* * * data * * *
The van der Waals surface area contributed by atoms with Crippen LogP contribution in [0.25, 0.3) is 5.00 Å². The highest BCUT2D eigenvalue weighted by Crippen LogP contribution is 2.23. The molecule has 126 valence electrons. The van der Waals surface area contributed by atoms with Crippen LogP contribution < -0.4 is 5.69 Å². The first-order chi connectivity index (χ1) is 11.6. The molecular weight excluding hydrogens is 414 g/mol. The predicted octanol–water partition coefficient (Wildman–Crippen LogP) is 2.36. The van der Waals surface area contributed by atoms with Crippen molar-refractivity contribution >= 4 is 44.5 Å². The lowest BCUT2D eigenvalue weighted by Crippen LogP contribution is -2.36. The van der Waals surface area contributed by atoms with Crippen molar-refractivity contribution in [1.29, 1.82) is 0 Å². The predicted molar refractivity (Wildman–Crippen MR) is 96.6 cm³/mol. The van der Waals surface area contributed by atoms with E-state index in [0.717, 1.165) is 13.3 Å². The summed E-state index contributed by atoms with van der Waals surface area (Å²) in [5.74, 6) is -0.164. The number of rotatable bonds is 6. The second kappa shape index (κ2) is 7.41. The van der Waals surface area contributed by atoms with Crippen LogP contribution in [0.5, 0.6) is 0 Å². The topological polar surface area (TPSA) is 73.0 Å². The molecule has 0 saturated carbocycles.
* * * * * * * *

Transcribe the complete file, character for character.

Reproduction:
The van der Waals surface area contributed by atoms with Crippen LogP contribution in [0.25, 0.3) is 5.00 Å². The highest BCUT2D eigenvalue weighted by Crippen LogP contribution is 2.23. The molecule has 126 valence electrons. The van der Waals surface area contributed by atoms with Crippen LogP contribution < -0.4 is 5.69 Å². The first-order chi connectivity index (χ1) is 11.6. The molecular weight excluding hydrogens is 414 g/mol. The predicted octanol–water partition coefficient (Wildman–Crippen LogP) is 2.36. The van der Waals surface area contributed by atoms with Crippen molar-refractivity contribution >= 4 is 44.5 Å². The lowest BCUT2D eigenvalue weighted by Crippen LogP contribution is -2.36. The van der Waals surface area contributed by atoms with Crippen molar-refractivity contribution in [1.29, 1.82) is 0 Å². The predicted molar refractivity (Wildman–Crippen MR) is 96.6 cm³/mol. The van der Waals surface area contributed by atoms with E-state index in [0.717, 1.165) is 13.3 Å². The summed E-state index contributed by atoms with van der Waals surface area (Å²) in [5.74, 6) is -0.164. The number of rotatable bonds is 6. The second kappa shape index (κ2) is 7.41. The van der Waals surface area contributed by atoms with Crippen LogP contribution in [0.5, 0.6) is 0 Å². The topological polar surface area (TPSA) is 73.0 Å². The molecule has 0 saturated carbocycles.